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General Roméo Dallaire Joins Mefloquine Lawsuit

By Howie, Sacks & Henry 

Retired Lieutenant-General Roméo Dallaire, who led the UN peacekeeping mission to Rwanda in 1993, has added his name to the growing list of Canadian veterans taking part in a mass tort lawsuit, brought by Howie Sacks & Henry and Waddell Phillips, against the Canadian Government.

Any member, or former member, of the Canadian Armed Forces who was ordered to take mefloquine from 1992 to the present day, and has suffered serious and permanent side effects, is eligible to join the lawsuit.

Mefloquine Lawsuit: A Recap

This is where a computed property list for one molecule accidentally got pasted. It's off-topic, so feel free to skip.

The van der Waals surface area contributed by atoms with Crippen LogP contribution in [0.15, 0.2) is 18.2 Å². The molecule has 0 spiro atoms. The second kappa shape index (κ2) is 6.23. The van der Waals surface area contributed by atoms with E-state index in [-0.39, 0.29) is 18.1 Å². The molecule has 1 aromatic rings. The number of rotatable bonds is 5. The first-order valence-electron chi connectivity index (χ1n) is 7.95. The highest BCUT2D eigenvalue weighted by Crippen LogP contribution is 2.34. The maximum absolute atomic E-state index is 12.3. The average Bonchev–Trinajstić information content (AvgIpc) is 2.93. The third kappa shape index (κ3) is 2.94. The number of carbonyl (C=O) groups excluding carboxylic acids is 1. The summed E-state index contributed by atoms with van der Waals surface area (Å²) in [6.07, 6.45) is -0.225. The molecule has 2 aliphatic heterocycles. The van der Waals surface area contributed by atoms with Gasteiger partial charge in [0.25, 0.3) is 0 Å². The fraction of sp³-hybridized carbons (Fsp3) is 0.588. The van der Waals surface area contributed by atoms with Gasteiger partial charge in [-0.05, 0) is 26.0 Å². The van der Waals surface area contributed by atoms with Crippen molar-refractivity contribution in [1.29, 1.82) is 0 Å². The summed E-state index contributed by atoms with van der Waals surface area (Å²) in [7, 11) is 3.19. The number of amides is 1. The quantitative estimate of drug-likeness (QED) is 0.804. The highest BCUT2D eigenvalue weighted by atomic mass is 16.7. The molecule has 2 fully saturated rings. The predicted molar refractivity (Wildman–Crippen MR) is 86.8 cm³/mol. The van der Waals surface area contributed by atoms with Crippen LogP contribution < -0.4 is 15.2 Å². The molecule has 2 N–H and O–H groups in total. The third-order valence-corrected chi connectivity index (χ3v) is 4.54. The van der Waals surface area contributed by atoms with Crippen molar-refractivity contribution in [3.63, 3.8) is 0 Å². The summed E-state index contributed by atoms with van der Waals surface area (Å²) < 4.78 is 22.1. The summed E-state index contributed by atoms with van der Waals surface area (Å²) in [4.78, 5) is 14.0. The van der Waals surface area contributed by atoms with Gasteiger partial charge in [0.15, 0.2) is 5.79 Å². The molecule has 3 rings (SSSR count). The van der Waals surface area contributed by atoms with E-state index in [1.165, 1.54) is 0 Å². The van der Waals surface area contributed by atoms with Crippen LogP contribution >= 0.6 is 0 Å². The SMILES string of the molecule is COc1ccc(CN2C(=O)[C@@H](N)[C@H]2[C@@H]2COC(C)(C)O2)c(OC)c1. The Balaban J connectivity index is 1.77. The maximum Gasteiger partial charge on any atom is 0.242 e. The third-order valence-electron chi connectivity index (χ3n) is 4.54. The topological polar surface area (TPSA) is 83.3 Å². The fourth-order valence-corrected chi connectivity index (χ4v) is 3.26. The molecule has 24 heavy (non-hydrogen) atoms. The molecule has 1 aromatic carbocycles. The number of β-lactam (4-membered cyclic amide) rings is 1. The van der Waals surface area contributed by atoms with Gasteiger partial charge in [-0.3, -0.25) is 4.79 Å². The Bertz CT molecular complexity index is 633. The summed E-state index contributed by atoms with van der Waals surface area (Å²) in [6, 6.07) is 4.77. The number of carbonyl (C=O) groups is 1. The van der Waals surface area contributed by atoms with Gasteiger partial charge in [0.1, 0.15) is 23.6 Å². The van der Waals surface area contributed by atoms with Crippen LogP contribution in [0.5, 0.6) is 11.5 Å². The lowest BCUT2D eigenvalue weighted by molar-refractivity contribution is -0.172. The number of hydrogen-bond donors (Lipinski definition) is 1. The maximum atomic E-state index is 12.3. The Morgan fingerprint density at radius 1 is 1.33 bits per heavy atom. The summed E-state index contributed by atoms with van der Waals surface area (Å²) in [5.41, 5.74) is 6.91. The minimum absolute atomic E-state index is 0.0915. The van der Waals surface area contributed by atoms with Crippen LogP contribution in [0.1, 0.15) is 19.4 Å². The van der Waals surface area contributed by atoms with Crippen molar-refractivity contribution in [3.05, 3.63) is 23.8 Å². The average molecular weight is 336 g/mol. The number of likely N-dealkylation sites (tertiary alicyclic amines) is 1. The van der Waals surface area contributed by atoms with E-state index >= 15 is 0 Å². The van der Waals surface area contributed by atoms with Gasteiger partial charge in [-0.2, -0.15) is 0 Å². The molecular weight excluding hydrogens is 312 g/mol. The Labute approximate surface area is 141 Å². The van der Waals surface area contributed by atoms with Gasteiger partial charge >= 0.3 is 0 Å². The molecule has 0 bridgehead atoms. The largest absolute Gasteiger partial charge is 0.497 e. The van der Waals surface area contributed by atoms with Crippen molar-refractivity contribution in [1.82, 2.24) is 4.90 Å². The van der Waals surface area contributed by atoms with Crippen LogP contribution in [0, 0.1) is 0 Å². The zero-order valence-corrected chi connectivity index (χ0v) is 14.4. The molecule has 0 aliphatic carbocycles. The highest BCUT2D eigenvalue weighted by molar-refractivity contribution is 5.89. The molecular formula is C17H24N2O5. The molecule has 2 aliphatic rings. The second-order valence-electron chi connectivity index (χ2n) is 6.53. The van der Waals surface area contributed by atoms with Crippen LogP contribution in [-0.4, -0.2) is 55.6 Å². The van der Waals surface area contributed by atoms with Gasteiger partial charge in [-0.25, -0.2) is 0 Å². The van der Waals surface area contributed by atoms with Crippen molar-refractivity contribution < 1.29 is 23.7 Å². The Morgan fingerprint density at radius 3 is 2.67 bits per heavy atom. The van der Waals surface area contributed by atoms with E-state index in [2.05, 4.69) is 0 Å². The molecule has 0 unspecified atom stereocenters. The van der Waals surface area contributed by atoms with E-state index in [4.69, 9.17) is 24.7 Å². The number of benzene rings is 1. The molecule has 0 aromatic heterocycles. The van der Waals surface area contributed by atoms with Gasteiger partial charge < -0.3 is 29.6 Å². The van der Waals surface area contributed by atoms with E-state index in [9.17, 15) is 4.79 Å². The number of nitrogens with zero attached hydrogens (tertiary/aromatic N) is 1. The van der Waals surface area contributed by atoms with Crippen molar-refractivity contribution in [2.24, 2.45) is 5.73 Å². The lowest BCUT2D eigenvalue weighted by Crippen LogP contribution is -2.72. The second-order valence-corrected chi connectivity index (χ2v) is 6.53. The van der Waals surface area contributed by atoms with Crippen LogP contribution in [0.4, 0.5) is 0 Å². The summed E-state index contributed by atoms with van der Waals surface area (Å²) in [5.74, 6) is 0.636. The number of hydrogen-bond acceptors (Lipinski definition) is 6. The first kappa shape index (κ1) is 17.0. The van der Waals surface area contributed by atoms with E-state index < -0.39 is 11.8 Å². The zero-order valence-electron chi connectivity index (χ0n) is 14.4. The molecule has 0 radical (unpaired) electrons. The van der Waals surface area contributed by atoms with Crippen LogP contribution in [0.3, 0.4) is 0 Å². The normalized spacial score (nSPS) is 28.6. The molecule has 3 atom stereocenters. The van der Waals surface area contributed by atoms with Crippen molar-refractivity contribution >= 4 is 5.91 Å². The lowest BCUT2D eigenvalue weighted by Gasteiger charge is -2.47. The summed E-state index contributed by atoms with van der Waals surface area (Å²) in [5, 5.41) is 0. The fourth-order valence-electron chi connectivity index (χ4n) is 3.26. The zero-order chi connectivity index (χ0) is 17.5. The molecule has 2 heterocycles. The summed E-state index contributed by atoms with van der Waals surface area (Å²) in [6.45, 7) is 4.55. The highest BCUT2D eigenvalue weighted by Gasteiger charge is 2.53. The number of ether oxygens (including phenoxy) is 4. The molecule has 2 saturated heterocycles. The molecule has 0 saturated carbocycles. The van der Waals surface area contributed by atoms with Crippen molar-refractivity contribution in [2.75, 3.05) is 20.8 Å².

During the 1990s, military personnel were often prescribed a weekly antimalarial drug called mefloquine (also known under the name “Lariam”), when deployed to regions where malaria was prevalent. However, issues with the drug, including serious adverse side effects, began to be immediately reported by troops. It was not until 2016 that Health Canada finally updated the warning labels for mefloquine, highlighting that serious side effects, including anxiety, paranoia, depression, hallucinations, psychotic behaviour and thoughts of suicide – could persist for months or years.

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